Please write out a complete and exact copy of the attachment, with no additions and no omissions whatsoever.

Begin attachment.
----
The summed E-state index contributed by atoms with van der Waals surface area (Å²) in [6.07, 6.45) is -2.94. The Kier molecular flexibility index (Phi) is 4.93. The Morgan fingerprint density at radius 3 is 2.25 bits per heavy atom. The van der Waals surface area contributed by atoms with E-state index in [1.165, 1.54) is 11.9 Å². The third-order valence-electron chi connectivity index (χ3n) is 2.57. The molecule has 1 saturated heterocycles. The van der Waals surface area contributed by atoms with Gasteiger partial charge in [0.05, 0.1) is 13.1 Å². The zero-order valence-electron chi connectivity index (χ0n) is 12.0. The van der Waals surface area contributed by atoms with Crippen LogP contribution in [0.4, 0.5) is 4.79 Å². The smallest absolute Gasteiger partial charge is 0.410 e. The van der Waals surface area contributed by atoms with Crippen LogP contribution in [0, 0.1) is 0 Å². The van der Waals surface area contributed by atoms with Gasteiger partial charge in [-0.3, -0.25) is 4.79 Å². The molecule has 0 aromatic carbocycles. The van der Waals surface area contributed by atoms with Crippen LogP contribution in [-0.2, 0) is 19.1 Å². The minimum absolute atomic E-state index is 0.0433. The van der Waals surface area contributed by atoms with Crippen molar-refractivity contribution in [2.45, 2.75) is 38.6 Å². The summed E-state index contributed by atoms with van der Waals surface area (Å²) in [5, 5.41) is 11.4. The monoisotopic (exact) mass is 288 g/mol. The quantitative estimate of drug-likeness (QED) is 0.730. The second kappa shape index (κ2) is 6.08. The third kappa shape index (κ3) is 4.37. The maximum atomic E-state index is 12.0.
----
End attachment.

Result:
The summed E-state index contributed by atoms with van der Waals surface area (Å²) in [6.07, 6.45) is -2.94. The Kier molecular flexibility index (Phi) is 4.93. The Morgan fingerprint density at radius 3 is 2.25 bits per heavy atom. The van der Waals surface area contributed by atoms with E-state index in [1.165, 1.54) is 11.9 Å². The third-order valence-electron chi connectivity index (χ3n) is 2.57. The molecule has 1 saturated heterocycles. The van der Waals surface area contributed by atoms with Gasteiger partial charge in [0.05, 0.1) is 13.1 Å². The zero-order valence-electron chi connectivity index (χ0n) is 12.0. The van der Waals surface area contributed by atoms with Crippen LogP contribution in [0.4, 0.5) is 4.79 Å². The smallest absolute Gasteiger partial charge is 0.410 e. The van der Waals surface area contributed by atoms with Crippen LogP contribution in [0, 0.1) is 0 Å². The van der Waals surface area contributed by atoms with Gasteiger partial charge in [-0.3, -0.25) is 4.79 Å². The molecule has 0 aromatic carbocycles. The van der Waals surface area contributed by atoms with Crippen LogP contribution in [-0.2, 0) is 19.1 Å². The minimum absolute atomic E-state index is 0.0433. The van der Waals surface area contributed by atoms with Crippen molar-refractivity contribution in [2.45, 2.75) is 38.6 Å². The summed E-state index contributed by atoms with van der Waals surface area (Å²) in [5, 5.41) is 11.4. The monoisotopic (exact) mass is 288 g/mol. The quantitative estimate of drug-likeness (QED) is 0.730. The second kappa shape index (κ2) is 6.08. The third kappa shape index (κ3) is 4.37. The maximum atomic E-state index is 12.0.